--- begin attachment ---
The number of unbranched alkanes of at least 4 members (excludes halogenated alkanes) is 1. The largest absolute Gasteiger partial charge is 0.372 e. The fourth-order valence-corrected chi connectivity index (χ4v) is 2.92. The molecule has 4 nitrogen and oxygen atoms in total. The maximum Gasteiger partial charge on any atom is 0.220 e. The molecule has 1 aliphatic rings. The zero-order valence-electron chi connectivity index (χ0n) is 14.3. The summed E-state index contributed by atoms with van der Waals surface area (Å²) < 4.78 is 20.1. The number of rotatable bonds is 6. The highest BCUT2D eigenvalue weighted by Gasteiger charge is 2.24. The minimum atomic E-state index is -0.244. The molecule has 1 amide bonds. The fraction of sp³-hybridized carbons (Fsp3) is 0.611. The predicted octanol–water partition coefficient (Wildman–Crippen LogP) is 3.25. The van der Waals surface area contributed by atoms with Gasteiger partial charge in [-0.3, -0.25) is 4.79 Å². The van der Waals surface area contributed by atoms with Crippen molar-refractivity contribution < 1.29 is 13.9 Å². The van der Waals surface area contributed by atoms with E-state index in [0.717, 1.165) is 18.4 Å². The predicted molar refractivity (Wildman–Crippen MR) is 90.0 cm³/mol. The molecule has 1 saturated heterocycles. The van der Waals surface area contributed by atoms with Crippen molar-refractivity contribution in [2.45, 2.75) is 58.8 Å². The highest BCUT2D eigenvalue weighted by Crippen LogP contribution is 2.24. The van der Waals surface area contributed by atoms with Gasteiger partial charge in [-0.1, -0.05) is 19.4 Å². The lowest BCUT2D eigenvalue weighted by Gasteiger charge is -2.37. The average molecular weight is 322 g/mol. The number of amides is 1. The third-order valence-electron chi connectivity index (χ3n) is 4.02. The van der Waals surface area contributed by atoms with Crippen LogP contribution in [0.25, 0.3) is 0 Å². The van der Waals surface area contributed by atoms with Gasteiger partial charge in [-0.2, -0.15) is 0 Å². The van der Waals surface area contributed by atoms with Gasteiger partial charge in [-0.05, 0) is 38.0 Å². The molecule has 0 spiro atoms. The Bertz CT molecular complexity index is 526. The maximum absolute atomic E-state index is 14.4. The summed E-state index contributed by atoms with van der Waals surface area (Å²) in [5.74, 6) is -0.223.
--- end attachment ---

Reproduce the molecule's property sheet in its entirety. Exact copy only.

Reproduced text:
The number of unbranched alkanes of at least 4 members (excludes halogenated alkanes) is 1. The largest absolute Gasteiger partial charge is 0.372 e. The fourth-order valence-corrected chi connectivity index (χ4v) is 2.92. The molecule has 4 nitrogen and oxygen atoms in total. The maximum Gasteiger partial charge on any atom is 0.220 e. The molecule has 1 aliphatic rings. The zero-order valence-electron chi connectivity index (χ0n) is 14.3. The summed E-state index contributed by atoms with van der Waals surface area (Å²) < 4.78 is 20.1. The number of rotatable bonds is 6. The highest BCUT2D eigenvalue weighted by Gasteiger charge is 2.24. The minimum atomic E-state index is -0.244. The molecule has 1 amide bonds. The fraction of sp³-hybridized carbons (Fsp3) is 0.611. The predicted octanol–water partition coefficient (Wildman–Crippen LogP) is 3.25. The van der Waals surface area contributed by atoms with Gasteiger partial charge in [-0.3, -0.25) is 4.79 Å². The van der Waals surface area contributed by atoms with Crippen molar-refractivity contribution < 1.29 is 13.9 Å². The van der Waals surface area contributed by atoms with E-state index in [0.717, 1.165) is 18.4 Å². The predicted molar refractivity (Wildman–Crippen MR) is 90.0 cm³/mol. The molecule has 1 saturated heterocycles. The van der Waals surface area contributed by atoms with Crippen molar-refractivity contribution in [2.45, 2.75) is 58.8 Å². The highest BCUT2D eigenvalue weighted by Crippen LogP contribution is 2.24. The van der Waals surface area contributed by atoms with Gasteiger partial charge in [-0.1, -0.05) is 19.4 Å². The lowest BCUT2D eigenvalue weighted by Gasteiger charge is -2.37. The average molecular weight is 322 g/mol. The number of amides is 1. The third-order valence-electron chi connectivity index (χ3n) is 4.02. The van der Waals surface area contributed by atoms with Crippen LogP contribution in [0.25, 0.3) is 0 Å². The van der Waals surface area contributed by atoms with Gasteiger partial charge in [-0.2, -0.15) is 0 Å². The van der Waals surface area contributed by atoms with Gasteiger partial charge in [-0.05, 0) is 38.0 Å². The molecule has 0 spiro atoms. The Bertz CT molecular complexity index is 526. The maximum absolute atomic E-state index is 14.4. The summed E-state index contributed by atoms with van der Waals surface area (Å²) in [5.74, 6) is -0.223.